The CCR5-specific antibody Leronlimab is being investigated as a novel immunotherapy that can suppress HIV replication with minimal side effects. Here we studied the virological and immunological consequences of Leronlimab in chronically CCR5-tropic HIV-1 infected humans (n = 5) on suppressive antiretroviral therapy (ART) and in ART-naïve acutely CCR5-tropic SHIV infected rhesus macaques (n = 4). All five human participants transitioned from daily combination ART to self-administered weekly subcutaneous (SC) injections of 350 mg or 700 mg Leronlimab and to date all participants have sustained virologic suppression for over seven years. In all participants, Leronlimab fully occupied CCR5 receptors on peripheral blood CD4+ T cells and monocytes. In ART-naïve rhesus macaques acutely infected with CCR5-tropic SHIV, weekly SC injections of 50 mg/kg Leronlimab fully suppressed plasma viremia in half of the macaques. CCR5 receptor occupancy by Leronlimab occurred concomitant with rebound of CD4+ CCR5+ T-cells in peripheral blood, and full CCR5 receptor occupancy was found in multiple anatomical compartments. Our results demonstrate that weekly, self-administered Leronlimab was safe, well-tolerated, and efficacious for long-term virologic suppression and should be included in the arsenal of safe, easily administered, longer-acting antiretroviral treatments for people living with HIV-1.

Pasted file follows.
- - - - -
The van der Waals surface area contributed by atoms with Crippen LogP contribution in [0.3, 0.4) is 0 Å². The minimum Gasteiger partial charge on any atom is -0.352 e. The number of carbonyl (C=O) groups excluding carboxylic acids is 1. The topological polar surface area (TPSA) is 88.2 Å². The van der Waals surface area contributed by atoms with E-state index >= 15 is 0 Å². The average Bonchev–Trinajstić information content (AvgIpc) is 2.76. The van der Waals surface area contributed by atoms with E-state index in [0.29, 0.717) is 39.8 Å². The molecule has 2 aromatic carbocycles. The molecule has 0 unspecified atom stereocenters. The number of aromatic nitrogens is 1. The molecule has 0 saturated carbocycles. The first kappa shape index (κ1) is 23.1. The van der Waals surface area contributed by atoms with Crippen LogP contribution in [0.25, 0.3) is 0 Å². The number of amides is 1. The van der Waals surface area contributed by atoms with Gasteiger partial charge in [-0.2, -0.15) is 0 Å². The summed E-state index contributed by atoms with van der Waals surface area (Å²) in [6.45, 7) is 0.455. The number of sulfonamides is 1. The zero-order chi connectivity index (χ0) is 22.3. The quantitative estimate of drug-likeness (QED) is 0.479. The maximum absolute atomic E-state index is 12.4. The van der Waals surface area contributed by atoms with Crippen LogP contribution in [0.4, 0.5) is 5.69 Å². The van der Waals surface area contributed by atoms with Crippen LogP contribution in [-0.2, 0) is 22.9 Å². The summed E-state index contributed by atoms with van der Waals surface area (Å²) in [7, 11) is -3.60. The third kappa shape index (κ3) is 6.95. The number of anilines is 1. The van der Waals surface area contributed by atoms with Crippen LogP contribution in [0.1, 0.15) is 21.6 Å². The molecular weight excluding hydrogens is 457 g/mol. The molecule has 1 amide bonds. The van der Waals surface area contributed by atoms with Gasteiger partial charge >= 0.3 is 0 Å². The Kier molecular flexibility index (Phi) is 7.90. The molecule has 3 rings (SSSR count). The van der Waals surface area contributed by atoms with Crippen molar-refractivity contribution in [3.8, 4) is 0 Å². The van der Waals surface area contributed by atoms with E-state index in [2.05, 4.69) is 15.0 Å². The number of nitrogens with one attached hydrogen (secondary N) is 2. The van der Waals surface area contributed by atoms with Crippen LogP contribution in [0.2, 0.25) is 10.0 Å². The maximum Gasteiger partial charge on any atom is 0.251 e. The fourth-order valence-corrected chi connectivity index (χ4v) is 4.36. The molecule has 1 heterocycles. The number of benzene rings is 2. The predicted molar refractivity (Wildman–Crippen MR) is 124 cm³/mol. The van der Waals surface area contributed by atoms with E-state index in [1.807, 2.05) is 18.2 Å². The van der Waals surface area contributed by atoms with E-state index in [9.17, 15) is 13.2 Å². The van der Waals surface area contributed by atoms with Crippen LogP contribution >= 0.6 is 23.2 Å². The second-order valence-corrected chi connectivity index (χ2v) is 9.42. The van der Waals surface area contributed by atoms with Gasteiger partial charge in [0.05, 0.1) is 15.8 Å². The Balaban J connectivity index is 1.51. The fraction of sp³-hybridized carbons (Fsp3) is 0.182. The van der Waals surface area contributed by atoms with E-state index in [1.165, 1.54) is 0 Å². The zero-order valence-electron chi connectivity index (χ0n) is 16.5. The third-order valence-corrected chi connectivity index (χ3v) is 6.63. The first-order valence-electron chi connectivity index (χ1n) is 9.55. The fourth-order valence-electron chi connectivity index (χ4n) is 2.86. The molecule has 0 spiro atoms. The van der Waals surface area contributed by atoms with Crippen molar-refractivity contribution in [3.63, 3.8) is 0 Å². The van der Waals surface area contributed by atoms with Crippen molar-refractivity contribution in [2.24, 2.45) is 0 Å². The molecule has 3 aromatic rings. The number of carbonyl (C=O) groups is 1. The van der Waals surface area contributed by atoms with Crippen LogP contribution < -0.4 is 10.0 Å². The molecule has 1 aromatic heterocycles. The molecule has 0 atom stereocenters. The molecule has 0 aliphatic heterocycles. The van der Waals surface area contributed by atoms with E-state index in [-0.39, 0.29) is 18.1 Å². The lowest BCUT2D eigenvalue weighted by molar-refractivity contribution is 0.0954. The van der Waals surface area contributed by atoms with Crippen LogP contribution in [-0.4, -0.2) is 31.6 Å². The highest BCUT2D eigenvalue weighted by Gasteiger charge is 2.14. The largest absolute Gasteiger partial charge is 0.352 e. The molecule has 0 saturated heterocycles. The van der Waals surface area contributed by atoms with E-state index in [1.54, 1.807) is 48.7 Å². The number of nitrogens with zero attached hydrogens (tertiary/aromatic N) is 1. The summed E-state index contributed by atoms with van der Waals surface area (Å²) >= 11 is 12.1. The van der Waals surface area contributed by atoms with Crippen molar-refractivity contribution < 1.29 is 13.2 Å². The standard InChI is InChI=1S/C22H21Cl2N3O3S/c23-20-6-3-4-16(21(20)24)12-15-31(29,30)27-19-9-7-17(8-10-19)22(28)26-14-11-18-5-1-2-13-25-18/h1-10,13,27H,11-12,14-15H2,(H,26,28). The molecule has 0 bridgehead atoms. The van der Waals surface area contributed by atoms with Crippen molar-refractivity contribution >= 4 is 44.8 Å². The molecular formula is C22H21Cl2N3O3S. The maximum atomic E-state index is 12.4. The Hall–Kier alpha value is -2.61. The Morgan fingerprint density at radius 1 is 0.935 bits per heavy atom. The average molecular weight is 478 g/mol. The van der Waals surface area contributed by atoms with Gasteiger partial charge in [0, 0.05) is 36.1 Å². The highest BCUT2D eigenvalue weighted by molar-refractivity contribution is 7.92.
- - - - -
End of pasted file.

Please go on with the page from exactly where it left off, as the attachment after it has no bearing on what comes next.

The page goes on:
ASJC Scopus subject areas
- Molecular Biology